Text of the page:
Elephant walking in the Okavango River, Botswana
© Markus Pavlowsky/Getty Image
The world’s greatest oasis?. Okavango Delta
At a glance, this might look like some ordinary swamp, but the Okavango Delta in the African nation of Botswana is a veritable miracle of nature. Unlike most river deltas, the Okavango doesn’t drain into any sea or ocean, but rather empties into the open savannah. This elephant, and just about every African animal you can name, owes its existence to this annual wetland. ‘Annual,’ because the marshland of the delta swells threefold to its full size but once a year, between March and July, when the seasonal rains from the highlands of Angola flow downhill 750 miles until they flood the arid savanna of northwest Botswana. The wildlife drawn to this life-sustaining water includes lions, leopards, cheetahs, rhinos, giraffes, zebras, hippos, wildebeests, hyenas, crocodiles, impalas, and of course elephants, the planet’s largest land animals.
By far, most of the world’s elephants – more than 400,000 – live in Africa, and Botswana is the country with the largest population of African elephants. The majority are bush elephants, larger than their cousins, the African forest elephants who live in the Congo Basin. Bush elephants have concave backs and their tusks curve outward, while forest elephants have straight backs and tusks. Both are endangered by habitat loss and poaching. Their population is about a tenth of what it was at its peak in the last century.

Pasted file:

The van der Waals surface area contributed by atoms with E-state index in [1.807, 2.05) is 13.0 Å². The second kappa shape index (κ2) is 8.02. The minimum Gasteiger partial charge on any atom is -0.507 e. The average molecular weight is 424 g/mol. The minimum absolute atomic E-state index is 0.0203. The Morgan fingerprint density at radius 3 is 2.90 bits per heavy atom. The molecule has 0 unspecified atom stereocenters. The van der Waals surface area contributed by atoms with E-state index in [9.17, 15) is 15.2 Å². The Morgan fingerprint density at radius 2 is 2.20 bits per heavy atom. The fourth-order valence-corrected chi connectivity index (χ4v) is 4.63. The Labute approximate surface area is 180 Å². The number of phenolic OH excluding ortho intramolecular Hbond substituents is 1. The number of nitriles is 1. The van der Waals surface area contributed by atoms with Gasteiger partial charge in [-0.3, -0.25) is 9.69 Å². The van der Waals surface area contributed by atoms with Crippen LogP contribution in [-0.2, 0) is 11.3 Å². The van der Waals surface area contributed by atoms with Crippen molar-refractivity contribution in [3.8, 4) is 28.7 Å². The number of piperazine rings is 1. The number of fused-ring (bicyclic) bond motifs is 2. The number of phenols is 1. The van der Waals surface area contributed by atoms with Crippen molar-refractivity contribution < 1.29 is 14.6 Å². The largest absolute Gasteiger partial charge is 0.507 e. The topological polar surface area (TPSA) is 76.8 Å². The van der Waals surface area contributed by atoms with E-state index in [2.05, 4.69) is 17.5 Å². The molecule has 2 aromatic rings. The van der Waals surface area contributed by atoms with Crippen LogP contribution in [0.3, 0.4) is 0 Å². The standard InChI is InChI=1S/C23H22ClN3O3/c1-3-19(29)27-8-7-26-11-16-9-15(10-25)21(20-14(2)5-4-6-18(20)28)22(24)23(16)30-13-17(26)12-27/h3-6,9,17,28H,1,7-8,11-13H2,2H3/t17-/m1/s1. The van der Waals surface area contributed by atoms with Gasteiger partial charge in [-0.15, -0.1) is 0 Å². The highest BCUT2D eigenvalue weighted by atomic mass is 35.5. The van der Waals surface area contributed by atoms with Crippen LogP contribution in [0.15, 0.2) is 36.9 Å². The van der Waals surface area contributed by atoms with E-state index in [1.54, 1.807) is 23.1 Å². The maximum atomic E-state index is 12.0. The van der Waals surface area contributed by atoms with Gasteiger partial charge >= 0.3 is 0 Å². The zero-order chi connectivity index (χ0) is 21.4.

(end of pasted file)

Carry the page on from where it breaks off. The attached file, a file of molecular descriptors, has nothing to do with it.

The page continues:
The protected Moremi Game Reserve makes up a large portion of the delta. The rest is protected by a mosaic of other preserves called Wildlife Management Areas. In 2014, the Okavanga Delta was placed on the UNESCO World Heritage List. The amount of water that fills the delta is estimated to be 2.6 cubic miles, four to five times the volume of water contained in Lake Okeechobee in Florida. Eventually much of this water will be consumed, absorbed, and evaporated, and the delta will once again more closely resemble the savanna around it. Until the next rains come.